By Jensen, Randy on March 21, 2020.
Lethbridge East MLA Nathan Neudorf says the provincial government is doing everything it can under unprecedented circumstances during this COVID-19 crisis to keep Albertans safe and to ensure that people can pay their bills.
“The extraordinary circumstance, I believe, is the reason we have to have an extraordinary response,” he says. “So that our population in general, and inclusive of nearly everyone, knows there is a way through this, and they don’t have to face it alone.”
The government announced earlier this week it would be giving out up to two one-time payments of $573 for each worker laid off due to the impact of the COVID-19 as they wait for the Employment Insurance benefits to kick in from the federal government.
Neudorf said the Alberta government is also preparing assistance packages to help small business owners and contractors who do not have access to EI.
“I am led to believe that both the federal package and the provincial package have accommodations for those who are self-employed or under contract,” he says. “Our website at alberta.ca would be able to help a lot of people find out that information more precisely for their situation É So people can check based on their specific circumstances what they are covered for, and what they are not.”
Neudorf said the government is also taking other measures such as bringing in legislation to temporarily suspend the legal requirement for businesses to provide two weeks notice to employees before giving out layoff notices if they are shutting down or scaling back due to COVID-19.
When asked if there would be additional emergency financial support for municipalities having to take on extra cost burdens associated with their local response to the virus, Neudorf says the provincial government has established a clear set of priorities.
“I believe that will be discussed in due course,” he confirms. “I think there is a very clear priority (set). First is personal health, second is economic support for those who have become unemployed or are small business owners, or have been asked to close their businesses. Then we will go to municipalities. The priority is very clear to start on the individual level, and make sure each and every Albertan as much as possible at least has the resources they need to have food, shelter and water, and have their basic needs met. And then grow out from there as the priorities demand.”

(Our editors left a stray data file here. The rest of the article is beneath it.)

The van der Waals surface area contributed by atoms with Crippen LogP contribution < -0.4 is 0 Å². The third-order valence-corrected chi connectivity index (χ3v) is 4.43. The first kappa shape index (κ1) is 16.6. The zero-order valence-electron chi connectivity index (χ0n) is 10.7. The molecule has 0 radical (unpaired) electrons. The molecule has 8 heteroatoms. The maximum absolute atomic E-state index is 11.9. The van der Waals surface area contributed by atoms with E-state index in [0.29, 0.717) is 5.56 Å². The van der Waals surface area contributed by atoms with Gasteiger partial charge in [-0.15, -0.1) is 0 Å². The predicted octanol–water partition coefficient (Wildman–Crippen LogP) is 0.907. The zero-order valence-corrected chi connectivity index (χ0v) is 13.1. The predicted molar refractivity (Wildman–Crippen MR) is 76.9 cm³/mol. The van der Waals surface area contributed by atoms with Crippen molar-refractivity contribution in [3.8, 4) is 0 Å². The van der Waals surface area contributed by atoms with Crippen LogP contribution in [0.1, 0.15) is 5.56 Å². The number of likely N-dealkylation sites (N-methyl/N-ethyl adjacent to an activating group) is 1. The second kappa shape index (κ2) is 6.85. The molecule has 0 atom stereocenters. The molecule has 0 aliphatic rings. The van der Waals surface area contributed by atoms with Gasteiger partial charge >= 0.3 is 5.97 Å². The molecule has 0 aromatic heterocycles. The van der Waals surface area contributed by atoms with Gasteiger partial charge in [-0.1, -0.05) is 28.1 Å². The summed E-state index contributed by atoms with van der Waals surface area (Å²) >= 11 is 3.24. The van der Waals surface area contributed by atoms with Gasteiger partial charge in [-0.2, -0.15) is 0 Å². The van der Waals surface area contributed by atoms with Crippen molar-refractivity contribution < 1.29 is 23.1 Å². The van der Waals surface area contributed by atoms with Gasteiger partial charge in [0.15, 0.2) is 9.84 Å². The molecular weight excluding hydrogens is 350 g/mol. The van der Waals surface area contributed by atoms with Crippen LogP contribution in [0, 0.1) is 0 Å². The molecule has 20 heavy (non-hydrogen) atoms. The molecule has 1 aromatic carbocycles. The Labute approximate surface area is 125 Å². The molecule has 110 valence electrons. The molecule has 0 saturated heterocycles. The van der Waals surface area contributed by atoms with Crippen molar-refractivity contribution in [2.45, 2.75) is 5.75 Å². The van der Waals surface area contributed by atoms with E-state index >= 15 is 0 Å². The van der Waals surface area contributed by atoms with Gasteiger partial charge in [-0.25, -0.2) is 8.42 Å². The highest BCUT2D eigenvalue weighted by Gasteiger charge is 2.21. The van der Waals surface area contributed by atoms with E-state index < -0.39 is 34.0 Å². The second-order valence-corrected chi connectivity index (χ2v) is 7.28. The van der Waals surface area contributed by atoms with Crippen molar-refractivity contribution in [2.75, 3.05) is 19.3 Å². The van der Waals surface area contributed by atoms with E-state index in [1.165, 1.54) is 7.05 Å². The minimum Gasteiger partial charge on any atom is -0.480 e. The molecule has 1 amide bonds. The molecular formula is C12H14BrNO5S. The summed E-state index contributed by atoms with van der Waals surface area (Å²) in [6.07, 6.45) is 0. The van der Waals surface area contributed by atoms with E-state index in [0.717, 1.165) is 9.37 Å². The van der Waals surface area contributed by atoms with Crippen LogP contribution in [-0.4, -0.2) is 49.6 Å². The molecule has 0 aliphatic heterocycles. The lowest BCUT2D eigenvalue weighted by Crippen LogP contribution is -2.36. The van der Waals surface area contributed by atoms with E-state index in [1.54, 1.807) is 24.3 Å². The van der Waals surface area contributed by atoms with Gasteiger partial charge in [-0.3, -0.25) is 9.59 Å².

Alberta has not yet followed the example of Ontario and Quebec in putting out a call for extra medical help to deal with the crisis from recently retired nurses, doctors and other medically trained individuals – over 10,000 answered the call in those provinces – but Neudorf says the Alberta government could follow suit as the situation evolves.
“I know that has been discussed, and will likely happen,” he says. “Nothing official has gone out yet. Stories like that (in Ontario and Quebec) make us all exceptionally proud to be Canadian, to be Albertan, and to realize people truly care. What doctors and nurses and those on the front lines are doing, they are not doing this for income – they are doing this out of compassion and care for their fellow man.”
Neudorf stresses the importance of working together as a community to help in any way we can to confront this outbreak and come out the other side still strong.
“We will manage this crisis, and we will come through it,” Neudorf says. “And, in fact, I believe many people will see a better future because of the response to care for their friend, their neighbour, and even someone they don’t know, and that will set an example for all of us.”
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